By Stuart Gorin
Washington File Staff Writer
Washington -- Attention needs to be paid to the role of the Somali civil society in producing a new generation of decision-makers to lead Somalia into the new millenium, says a noted Somali human rights activist.
Hassan Shire Sheikh, co-director of the Dr. Ismail Juma'le Human Rights Center in Mogadishu, said January 13 that he was in Washington to urge the Clinton administration, congressional leaders, the media and nongovernmental organizations (NGOs) to support the Somali civil society in efforts to restore the democratic right of the people to freely choose their own destiny.
He said civil society exists separately from the various authority structures, and includes both traditional structures, such as clan institutions; and modern organizations, such as religious bodies, NGOs, and associations of lawyers and journalists. Civil society also includes Somalis in the diaspora, scattered in many countries of the world, he said, adding that they lack unifying associational structures due to the persistence of social divisions.
Noting that that there are now 87 warlords in Somalia and that the people have human rights, Hassan said "They have the right to be protected from oppressive, reckless and power-hungry individuals who continually move from capital to capital, raising funds and procuring armaments. These individuals are responsible for the destruction of the nation, the deaths of hundreds of thousands of innocent civilians, and the paralysis of the country."
A second objective, Hassan said, is to explore the possibility of U.S. support for establishing a War Crimes Tribunal for Somalia. "This would aid in the charging of warlords with crimes against humanity, abuses of power, aiding and abetting wanton persecution of unarmed civilians, violations of human rights, causing the state to collapse into endless violence and instability," he said.
Hassan pointed out that for more than a decade, "the world has been witness to a relentless disintegration of Somalia, with a vicious circle of violence, and the denial of the basic human rights to peace and government."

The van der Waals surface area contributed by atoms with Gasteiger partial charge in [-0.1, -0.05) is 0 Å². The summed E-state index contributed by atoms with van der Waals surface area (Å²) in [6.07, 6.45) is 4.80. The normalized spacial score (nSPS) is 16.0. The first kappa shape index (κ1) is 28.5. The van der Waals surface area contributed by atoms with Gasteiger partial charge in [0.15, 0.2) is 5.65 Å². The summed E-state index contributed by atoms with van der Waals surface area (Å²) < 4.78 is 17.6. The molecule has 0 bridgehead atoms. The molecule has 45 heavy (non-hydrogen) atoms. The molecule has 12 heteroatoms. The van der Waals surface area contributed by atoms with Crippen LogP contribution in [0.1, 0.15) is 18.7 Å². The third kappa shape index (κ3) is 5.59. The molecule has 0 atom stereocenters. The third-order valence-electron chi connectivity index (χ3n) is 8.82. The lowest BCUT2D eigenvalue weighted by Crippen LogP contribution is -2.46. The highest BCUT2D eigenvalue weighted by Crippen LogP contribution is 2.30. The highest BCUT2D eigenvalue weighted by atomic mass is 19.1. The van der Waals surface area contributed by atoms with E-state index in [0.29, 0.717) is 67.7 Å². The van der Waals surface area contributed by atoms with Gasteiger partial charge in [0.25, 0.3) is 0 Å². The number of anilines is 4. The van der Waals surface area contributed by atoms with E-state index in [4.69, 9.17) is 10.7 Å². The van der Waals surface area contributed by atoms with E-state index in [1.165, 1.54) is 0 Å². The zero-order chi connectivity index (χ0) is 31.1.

He added that coupled with recurrent natural disasters, war situations have caused hundreds of thousands of Somalis to die, millions to flee their homes and become refugees, and millions more to become displaced within the country.
"A decade of violence, hunger, disease and political uncertainty has brought an unparalleled flood of despair that exists virtually nowhere else in the world," Hassan said.
Noting that the outbreak of war between Ethiopia and Eritrea has spilled over into Somalia causing even further destabilization, Hassan said that if unchecked, it would cause a renewed humanitarian crisis.
Hassan's organization was established in 1996 in the memory of the late Dr. Ismail Juma'le Ossoble, a respected and popular politician and lawyer who devoted his life to make Somalia a better place. The Center has held public rallies, processions, and human rights workshops; lobbied on behalf of the Human Rights Charter and the Universal Declaration of Human Rights Pledge; and reports on human rights abuses.
The Center is the founding member of the Somali Peace and Human Rights Network (PHRN), a joint platform of action for more than 20 national NGOs operating in Somalia. The Washington-based National Endowment for Democracy (NED) originally funded the center.
(The Washington File is a product of the Office of International Information Programs, U.S. Department of State.)